Fury MAX: My War Gone By Volume 1 Review

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Fury MAX: My War Gone By Vol. 1 by Garth Ennis and Goran Parlov is the first collection of their still ongoing series detailing the struggles of Nick Fury and his life of war throughout the 20th century.

Opening with Colonel Fury slumped in an armchair late at night, swilling on whiskey in a bathrobe and rambling into a dictaphone, our first view of the eponymous man is a tired and broken figure. He’s reluctantly telling his story as if it’s all he has left in the world. A massive splash acts as a flash back from his perspective and a flash-forward from ours, promising at details to come in this timeline of global conflicts. Already the weariness of Fury bears down on us, conflicting our eagerness as readers.

Mirroring this audience eagerness is the first supporting character we’re introduced to, Agent Hatherly, stationed by the CIA in French Indochina in 1954 to work with Fury overseeing the French’s military practices in maintaining their empire’s foothold in the country. Too young to have seen either WW2 or Korea, Hatherly is our viewpoint into the already battled scarred mind of Fury and the world we’ve entered. His warm approachability plays will with Fury’s gruff cynicism and seeing their relationship evolve through the book reflects well on the shifting perceptions of the reader being flung further into the throng of battle and bloodshed that escalates as the old guard of Western imperialism clashes with guerilla rebels claiming their land and homes back.

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But this is far from a romanticized “David VS Goliath” portrayal of these conflicts. Ennis, as a devout humanist and realist in depicting war, makes sure to drive home how these wars strip all involved of their humanity. Sometimes they shed it willingly to become the beasts they need to be to emerge victorious. Other times it’s stolen from them by the enemy or their higher up commanders pushing around statistics and budget numbers. But no one’s hands are left clean.

Parlov invokes a widescreen format with virtually every panel as wide as the whole page and usually a fourth or a fifth of the page height. A style popularized in the early part of the millennium by the likes of Bryan Hitch and Warren Ellis it spawned numerous imitators lazily attempting to utilize it’s cinematic approach to no avail. Parlov is no such faker and displays magnificent skill in his ability to construct a shot. It works particularly well during scenes of dialogue and tends to encourage either pulled back shots with all figures in view interacting with their environment which establishes context and location well, or tighter shots highlighting specific facial cues or actions which can grant insights into the subtext of a character’s words. Occasionally the rigid structure is broken allowing for larger splashes with huge impact for the height of a fall from a plane or the oncoming swarm of a sieged fortification and the scale of the situations are thoroughly on display.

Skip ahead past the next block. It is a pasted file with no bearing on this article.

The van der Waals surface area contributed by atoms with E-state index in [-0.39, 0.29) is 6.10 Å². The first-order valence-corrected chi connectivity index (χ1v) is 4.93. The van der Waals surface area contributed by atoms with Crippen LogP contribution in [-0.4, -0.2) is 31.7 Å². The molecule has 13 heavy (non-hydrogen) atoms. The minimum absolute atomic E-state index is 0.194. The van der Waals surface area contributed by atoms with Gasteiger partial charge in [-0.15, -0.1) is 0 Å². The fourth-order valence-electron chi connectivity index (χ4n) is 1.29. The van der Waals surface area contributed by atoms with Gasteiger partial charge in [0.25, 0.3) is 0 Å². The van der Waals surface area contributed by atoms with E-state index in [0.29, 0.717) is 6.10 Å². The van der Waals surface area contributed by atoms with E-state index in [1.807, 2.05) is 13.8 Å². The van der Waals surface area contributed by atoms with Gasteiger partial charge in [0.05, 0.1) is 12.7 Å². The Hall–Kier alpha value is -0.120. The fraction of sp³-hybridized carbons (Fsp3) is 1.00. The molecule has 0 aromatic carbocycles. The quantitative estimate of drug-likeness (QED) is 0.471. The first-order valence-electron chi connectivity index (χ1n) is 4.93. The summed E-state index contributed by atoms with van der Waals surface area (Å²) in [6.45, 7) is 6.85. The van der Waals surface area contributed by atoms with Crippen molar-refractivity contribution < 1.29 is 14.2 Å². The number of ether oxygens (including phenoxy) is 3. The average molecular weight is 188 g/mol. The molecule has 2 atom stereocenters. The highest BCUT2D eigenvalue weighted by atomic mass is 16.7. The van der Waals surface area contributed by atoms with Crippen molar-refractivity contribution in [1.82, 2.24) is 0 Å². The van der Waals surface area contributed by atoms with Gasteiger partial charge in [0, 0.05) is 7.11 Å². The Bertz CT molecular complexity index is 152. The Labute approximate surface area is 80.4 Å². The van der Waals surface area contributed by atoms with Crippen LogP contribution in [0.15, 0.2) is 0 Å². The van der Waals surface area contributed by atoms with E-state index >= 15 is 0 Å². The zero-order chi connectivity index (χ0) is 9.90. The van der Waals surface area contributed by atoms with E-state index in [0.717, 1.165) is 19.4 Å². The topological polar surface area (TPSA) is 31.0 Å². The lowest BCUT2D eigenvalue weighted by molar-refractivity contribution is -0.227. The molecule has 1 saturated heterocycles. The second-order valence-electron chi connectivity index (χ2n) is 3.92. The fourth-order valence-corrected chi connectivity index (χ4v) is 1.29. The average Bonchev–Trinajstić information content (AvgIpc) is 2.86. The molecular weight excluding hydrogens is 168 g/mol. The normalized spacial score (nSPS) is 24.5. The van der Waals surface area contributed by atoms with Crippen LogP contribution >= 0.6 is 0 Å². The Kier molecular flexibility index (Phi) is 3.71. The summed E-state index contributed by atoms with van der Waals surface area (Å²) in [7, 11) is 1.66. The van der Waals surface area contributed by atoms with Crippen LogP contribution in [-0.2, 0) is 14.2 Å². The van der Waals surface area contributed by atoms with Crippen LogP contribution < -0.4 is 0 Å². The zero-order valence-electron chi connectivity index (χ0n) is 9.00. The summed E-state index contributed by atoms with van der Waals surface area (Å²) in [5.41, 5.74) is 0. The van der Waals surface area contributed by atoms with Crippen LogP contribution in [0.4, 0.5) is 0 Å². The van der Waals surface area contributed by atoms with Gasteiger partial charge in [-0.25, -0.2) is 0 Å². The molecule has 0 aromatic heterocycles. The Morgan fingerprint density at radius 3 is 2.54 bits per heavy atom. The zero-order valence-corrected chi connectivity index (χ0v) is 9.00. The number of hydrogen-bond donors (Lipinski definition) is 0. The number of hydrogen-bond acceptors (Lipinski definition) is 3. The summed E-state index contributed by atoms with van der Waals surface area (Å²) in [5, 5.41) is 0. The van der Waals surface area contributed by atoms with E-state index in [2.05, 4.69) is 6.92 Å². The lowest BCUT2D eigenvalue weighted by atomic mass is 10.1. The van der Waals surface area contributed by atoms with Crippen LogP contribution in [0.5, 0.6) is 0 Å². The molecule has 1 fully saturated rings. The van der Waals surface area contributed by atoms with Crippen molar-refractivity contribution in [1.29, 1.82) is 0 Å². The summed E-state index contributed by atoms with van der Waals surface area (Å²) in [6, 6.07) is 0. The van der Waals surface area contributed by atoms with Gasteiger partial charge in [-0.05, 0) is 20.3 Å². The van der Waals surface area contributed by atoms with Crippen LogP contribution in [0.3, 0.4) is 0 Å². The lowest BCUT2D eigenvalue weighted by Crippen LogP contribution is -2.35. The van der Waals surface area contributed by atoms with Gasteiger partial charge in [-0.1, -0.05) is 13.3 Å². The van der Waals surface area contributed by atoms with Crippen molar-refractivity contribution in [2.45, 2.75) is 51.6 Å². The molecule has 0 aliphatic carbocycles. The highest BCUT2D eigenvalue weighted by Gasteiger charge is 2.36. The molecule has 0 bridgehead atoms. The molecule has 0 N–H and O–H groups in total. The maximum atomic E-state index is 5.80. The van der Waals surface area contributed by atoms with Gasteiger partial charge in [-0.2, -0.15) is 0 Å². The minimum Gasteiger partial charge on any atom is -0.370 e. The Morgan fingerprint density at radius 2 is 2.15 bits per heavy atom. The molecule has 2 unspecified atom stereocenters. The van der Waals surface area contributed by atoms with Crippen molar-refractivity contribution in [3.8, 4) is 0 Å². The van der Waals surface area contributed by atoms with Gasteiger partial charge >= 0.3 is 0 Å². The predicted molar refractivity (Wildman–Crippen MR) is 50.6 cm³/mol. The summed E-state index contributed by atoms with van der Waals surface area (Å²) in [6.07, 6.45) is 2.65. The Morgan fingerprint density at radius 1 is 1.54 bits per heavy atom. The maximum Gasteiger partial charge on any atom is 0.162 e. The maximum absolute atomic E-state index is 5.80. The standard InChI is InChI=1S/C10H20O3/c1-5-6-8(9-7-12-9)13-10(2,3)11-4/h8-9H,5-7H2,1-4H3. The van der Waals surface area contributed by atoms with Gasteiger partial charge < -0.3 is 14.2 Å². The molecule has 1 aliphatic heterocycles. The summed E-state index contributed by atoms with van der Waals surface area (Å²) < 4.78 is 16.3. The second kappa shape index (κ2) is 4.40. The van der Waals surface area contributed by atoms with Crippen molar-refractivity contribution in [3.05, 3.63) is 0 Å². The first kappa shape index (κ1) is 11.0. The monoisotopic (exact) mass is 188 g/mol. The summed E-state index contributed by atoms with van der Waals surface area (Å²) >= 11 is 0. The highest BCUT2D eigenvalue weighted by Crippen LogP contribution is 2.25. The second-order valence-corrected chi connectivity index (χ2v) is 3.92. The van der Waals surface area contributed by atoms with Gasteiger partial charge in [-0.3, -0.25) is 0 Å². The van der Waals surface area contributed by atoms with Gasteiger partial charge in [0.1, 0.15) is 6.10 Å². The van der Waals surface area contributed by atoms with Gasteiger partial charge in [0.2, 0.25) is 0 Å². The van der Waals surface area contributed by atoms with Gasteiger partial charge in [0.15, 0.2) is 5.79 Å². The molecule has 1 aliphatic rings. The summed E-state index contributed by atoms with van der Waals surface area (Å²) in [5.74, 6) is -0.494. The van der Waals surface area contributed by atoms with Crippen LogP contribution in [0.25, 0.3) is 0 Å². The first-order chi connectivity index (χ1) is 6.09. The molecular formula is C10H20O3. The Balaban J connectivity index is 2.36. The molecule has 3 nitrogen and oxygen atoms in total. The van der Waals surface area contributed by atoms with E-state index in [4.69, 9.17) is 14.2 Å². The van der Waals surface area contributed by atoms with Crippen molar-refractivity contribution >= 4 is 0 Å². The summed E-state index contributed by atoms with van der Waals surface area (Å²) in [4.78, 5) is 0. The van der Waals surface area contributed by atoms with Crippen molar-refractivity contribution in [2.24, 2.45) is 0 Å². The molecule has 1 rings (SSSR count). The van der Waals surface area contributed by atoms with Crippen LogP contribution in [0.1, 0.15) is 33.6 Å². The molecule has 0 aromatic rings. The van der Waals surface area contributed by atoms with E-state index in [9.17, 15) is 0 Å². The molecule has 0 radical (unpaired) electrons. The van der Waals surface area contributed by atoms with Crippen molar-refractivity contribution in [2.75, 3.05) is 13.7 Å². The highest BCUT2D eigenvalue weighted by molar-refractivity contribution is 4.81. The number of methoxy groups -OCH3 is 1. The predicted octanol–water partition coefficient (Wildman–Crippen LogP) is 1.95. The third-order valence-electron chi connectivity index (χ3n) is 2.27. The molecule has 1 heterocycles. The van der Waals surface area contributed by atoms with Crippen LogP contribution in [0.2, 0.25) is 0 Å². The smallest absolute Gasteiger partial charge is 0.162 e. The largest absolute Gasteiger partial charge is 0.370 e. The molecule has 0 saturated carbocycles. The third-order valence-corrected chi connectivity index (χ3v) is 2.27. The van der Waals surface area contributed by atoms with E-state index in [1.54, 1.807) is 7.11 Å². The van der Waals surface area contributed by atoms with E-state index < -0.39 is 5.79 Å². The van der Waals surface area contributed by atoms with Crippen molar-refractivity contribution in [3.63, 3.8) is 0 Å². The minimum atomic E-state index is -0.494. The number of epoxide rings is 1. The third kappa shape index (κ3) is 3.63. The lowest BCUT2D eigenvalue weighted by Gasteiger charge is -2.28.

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Amidst the density of the subject material there is good humour and levity to be found occasionally too, relaxing the audience briefly and providing good narrative counterweight to the weight of the action. Interactions between Fury, Hatherly and the lovely Shirley DeFabio inject scenes with a certain playfulness. Ennis even approaches some of the chapter titles with his tongue firmly in cheek. “Get Ready To Shed A Tear” delivers on its promise.

Dave Johnson’s covers wonderfully invoke the period through combinations of 50s style travel brochures, propaganda pieces, military documents and haunted figures of war. Here in trade format they serve as good chapter breaks, allowing a breath to be taken before moving on to the next section of madness and mayhem.

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Historical accuracy is of surprisingly high quality for a series shoehorning a Jack Kirby and Stan Lee character into post-WW2 20th century conflicts. A back-up bonus in the trade even reveals entire ages being redrawn upon discovery that markings on some of the planes and their precise models were incorrect for those used in the failed Bay of Pigs Invasion. This level of care and detail on display shines throughout the book and lends the series a much-valued verisimilitude.

So just like Ennis’s MAX take on the Punisher in a grounded reality differed from the usual interpretation that even he had written in the Marvel Knights series, so too does Fury MAX’s portrayal exist out of sync with the iconic Steranko series of surrealist op art and bombastic sci-fi espionage. But it feels very much close to home to what Kirby himself and countless other soldiers and officers might have experienced and how military combat shaped the development of numerous emerging nations and the entire landscape of the 20th century world. And ultimately still true to the character of that man who disdained violence, but to his ultimate detriment felt too at home in it.

If you haven’t already checked out this series, I urge you to try. Prepare to be mortared into submission by it though. I’ve found drinking helps.

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